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Horizon North to build homeless units in B.C.

Jean Sorensen
Horizon North to build homeless units in B.C.

The first 78 modular units built for the City of Vancouver’s homeless and supplied by Horizon North will be B.C.-made using B.C. materials and labour, according to president and CEO Rod Graham.

But, there is no guarantee that all the B.C. government-promised 2,000 modular units for the homeless will be B.C. built and create jobs.
“The modular buildings will be built in B.C., as well as Alberta,” Rajvir Rao, communications manager for B.C. Housing, said in an email. B.C. Housing is the entity handling the homeless contracts for the provincial government while the Vancouver Affording Housing Association is acting for the City of Vancouver.
Rao said it was a open call to all interested parties to build the units. As such, there is no requirement that the units be built in B.C. or use B.C. labour or materials such as wood. “While it is not a requirement of the RFQ, B.C. Housing supports the B.C. Wood First Initiative,” he said.
BC Housing is currently seeking an expression of interest from companies who can design and manufacture 1,400 housing units for distribution throughout B.C. The other 600 units have been allocated to Vancouver, with Horizon North supplying the units.
Rao said: “As a crown corporation, BC Housing is required, through a competitive public bid process, to identify the highest and best use of public money.”
In the 2017 budget update, the B.C. government announced it would spend $291 million to support the construction of 2,000 modular housing units over two years and spend $170 million over three years providing staffing and support services. It would spend another $208 million over four years to support the construction of more than 1,700 new units of affordable rental housing in B.C. communities.
The first of those contracts — with Vancouver getting $66 million in funding over what it normally provided for winter homeless shelters — will see those dollars staying in B.C. as Horizon North lands the first 78 units of up to 600 the city has subscribed to.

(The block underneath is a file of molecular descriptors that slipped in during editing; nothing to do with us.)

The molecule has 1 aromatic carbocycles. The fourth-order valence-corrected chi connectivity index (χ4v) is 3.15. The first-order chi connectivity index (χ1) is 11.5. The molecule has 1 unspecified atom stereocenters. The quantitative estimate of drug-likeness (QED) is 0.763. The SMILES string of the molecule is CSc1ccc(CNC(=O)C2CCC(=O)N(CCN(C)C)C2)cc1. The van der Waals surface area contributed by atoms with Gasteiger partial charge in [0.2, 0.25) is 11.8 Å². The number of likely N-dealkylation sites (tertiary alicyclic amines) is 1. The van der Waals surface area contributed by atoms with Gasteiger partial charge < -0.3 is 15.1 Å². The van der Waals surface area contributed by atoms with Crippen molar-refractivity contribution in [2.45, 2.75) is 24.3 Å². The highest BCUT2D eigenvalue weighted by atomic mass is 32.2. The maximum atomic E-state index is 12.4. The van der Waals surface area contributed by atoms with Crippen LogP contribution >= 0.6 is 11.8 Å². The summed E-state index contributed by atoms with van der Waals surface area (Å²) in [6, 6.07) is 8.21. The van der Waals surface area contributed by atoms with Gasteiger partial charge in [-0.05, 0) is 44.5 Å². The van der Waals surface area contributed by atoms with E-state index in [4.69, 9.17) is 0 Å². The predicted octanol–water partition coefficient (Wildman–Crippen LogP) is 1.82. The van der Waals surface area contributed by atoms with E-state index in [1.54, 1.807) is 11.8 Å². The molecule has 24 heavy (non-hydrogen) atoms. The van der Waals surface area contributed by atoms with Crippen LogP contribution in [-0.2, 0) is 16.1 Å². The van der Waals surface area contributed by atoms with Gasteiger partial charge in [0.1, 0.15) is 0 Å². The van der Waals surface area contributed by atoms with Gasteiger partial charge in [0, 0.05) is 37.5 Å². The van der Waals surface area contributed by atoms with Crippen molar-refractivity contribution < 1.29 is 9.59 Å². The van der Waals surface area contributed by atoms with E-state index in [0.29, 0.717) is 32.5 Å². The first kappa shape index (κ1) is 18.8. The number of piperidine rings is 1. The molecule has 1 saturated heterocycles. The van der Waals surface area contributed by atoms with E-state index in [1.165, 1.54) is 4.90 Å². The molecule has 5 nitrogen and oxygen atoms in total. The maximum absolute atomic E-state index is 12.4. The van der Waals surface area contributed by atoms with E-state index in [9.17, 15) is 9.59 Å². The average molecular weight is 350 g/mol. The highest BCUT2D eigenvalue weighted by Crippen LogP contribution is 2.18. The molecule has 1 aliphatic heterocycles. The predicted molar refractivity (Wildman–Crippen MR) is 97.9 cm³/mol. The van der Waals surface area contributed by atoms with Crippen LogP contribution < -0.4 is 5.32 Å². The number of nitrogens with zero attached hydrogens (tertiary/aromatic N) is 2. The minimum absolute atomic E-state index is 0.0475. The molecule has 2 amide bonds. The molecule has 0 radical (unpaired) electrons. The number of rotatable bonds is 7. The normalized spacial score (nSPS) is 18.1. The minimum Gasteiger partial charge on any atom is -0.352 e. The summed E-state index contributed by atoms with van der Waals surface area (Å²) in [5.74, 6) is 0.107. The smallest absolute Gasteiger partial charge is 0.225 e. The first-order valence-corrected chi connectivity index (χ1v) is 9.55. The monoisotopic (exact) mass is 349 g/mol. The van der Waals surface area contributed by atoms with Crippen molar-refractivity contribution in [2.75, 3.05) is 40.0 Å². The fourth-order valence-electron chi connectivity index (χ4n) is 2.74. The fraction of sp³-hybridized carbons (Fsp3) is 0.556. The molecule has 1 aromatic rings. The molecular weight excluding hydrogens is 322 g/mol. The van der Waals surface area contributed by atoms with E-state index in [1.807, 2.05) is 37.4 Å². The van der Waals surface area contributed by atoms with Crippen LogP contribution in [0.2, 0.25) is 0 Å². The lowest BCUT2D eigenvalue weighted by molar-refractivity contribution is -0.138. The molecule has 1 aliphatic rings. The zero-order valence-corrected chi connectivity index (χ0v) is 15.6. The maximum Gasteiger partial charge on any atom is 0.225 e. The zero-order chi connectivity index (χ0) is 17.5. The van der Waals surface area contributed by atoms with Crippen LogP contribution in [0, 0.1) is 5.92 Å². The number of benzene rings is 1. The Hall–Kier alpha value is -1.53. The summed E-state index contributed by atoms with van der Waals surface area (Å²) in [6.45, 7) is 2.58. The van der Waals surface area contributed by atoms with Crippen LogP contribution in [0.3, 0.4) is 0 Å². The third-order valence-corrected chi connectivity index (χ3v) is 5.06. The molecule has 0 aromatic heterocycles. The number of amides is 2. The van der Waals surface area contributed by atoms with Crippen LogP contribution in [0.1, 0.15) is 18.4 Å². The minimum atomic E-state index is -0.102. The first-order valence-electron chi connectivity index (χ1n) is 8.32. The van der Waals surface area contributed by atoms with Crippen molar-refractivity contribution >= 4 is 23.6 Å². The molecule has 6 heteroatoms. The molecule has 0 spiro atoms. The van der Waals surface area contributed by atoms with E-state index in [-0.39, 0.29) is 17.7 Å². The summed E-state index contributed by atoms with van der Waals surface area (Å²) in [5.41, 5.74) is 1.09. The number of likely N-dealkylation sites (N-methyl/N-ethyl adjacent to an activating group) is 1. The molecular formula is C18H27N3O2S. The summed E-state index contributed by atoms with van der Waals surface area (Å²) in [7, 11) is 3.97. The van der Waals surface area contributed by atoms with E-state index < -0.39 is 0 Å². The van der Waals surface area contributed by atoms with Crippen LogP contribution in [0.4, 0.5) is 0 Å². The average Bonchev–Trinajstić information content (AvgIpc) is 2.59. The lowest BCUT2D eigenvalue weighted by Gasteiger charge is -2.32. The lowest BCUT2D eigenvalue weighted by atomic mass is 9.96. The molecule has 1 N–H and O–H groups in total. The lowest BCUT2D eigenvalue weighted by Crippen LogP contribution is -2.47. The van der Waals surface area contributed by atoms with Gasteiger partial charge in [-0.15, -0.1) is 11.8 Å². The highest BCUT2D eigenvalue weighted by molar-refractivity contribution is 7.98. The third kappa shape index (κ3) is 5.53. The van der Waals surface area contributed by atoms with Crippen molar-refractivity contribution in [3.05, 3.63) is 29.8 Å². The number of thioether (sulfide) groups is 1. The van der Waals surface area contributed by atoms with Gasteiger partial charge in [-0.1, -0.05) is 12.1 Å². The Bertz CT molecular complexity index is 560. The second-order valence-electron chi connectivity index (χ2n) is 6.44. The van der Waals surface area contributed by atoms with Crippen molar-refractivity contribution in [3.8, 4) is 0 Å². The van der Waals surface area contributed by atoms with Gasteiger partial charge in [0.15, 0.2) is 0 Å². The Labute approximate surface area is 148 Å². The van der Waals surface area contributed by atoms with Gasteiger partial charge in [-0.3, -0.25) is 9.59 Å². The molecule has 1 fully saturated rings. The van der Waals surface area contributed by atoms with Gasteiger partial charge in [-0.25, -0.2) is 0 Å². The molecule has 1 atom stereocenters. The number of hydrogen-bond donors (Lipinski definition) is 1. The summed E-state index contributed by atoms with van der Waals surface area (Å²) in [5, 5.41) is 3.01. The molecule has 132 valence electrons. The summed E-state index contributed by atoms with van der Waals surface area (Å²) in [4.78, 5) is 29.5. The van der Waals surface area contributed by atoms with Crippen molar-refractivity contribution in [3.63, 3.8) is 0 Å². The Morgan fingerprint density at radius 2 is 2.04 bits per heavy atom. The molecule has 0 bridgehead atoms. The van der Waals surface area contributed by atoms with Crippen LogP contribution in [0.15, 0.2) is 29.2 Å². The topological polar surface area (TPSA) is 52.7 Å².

“It will all be (done) in B.C. with B.C. sourced wood and everyone in the plant will be a B.C. employee,” Graham said, as the manufacturing will be done at the company’s Kamloops plant.
Horizon North Camp and Catering Partnership beat out Ladacor Ltd./Atira Women’s Resource Society Partnership and Triple M Modular Ltd. (dba Britco Commercial) for the city contract.
Graham’s news is good news as both construction industry associations and building trades want to see public funds accruing benefits to local businesses and construction industry trades.
“We don’t need another Site C where 20 per cent of the work force is from Alberta,” said Tom Sigurdson, executive director of the BC Building Trades. “Every public project should include young people as apprentices, should have First Nations inclusion and work to get more women into the trades,” he said. “There is the opportunity for dividends to be paid back to B.C.”
Sigurdson has been vocal on the need for employers to find more positions for apprentices. “I can’t underscore enough the need for provision for apprentices and when we have a fabrication style of work like this, it is an ideal situation.” The manufacturing environment is not an open site and there is more opportunity for apprentices to interact with journeymen to learn from.